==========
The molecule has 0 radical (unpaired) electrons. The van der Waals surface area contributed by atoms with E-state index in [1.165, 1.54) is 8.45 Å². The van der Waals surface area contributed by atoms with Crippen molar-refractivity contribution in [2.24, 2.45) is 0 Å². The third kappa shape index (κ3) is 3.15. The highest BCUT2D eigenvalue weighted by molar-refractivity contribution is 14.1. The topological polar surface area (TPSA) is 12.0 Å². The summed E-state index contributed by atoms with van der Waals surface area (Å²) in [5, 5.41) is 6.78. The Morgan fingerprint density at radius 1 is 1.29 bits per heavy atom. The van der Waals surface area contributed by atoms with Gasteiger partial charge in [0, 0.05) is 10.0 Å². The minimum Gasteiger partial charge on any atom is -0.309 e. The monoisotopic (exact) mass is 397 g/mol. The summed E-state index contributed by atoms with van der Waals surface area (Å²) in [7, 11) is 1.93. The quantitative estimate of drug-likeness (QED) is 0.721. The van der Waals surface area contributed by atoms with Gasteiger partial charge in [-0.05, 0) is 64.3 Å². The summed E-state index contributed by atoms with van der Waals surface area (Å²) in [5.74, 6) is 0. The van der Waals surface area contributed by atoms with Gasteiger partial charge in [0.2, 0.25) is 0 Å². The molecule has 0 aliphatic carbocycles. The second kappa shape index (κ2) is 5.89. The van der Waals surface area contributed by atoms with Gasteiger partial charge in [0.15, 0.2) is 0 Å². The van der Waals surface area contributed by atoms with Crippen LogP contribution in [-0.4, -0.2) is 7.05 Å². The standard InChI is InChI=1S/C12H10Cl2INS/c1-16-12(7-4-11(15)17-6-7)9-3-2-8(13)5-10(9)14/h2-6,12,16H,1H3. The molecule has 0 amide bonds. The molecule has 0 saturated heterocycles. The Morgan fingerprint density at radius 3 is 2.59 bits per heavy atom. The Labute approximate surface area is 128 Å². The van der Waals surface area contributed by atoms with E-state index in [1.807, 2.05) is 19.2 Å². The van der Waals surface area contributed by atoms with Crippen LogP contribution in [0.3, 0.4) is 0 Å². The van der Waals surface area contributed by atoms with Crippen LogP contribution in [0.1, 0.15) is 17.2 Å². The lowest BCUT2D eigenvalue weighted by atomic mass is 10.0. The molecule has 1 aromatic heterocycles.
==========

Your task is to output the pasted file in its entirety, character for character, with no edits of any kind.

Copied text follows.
The molecule has 0 radical (unpaired) electrons. The van der Waals surface area contributed by atoms with E-state index in [1.165, 1.54) is 8.45 Å². The van der Waals surface area contributed by atoms with Crippen molar-refractivity contribution in [2.24, 2.45) is 0 Å². The third kappa shape index (κ3) is 3.15. The highest BCUT2D eigenvalue weighted by molar-refractivity contribution is 14.1. The topological polar surface area (TPSA) is 12.0 Å². The summed E-state index contributed by atoms with van der Waals surface area (Å²) in [5, 5.41) is 6.78. The Morgan fingerprint density at radius 1 is 1.29 bits per heavy atom. The van der Waals surface area contributed by atoms with Gasteiger partial charge in [0, 0.05) is 10.0 Å². The minimum Gasteiger partial charge on any atom is -0.309 e. The monoisotopic (exact) mass is 397 g/mol. The summed E-state index contributed by atoms with van der Waals surface area (Å²) in [7, 11) is 1.93. The quantitative estimate of drug-likeness (QED) is 0.721. The van der Waals surface area contributed by atoms with Gasteiger partial charge in [-0.05, 0) is 64.3 Å². The summed E-state index contributed by atoms with van der Waals surface area (Å²) in [5.74, 6) is 0. The van der Waals surface area contributed by atoms with Gasteiger partial charge in [0.2, 0.25) is 0 Å². The molecule has 0 aliphatic carbocycles. The second kappa shape index (κ2) is 5.89. The van der Waals surface area contributed by atoms with Gasteiger partial charge in [0.15, 0.2) is 0 Å². The van der Waals surface area contributed by atoms with Crippen LogP contribution in [-0.4, -0.2) is 7.05 Å². The standard InChI is InChI=1S/C12H10Cl2INS/c1-16-12(7-4-11(15)17-6-7)9-3-2-8(13)5-10(9)14/h2-6,12,16H,1H3. The molecule has 0 amide bonds. The molecule has 0 saturated heterocycles. The Morgan fingerprint density at radius 3 is 2.59 bits per heavy atom. The Labute approximate surface area is 128 Å². The van der Waals surface area contributed by atoms with E-state index in [1.807, 2.05) is 19.2 Å². The van der Waals surface area contributed by atoms with Crippen LogP contribution in [0.3, 0.4) is 0 Å². The van der Waals surface area contributed by atoms with Crippen LogP contribution in [0.1, 0.15) is 17.2 Å². The lowest BCUT2D eigenvalue weighted by atomic mass is 10.0. The molecule has 1 aromatic heterocycles.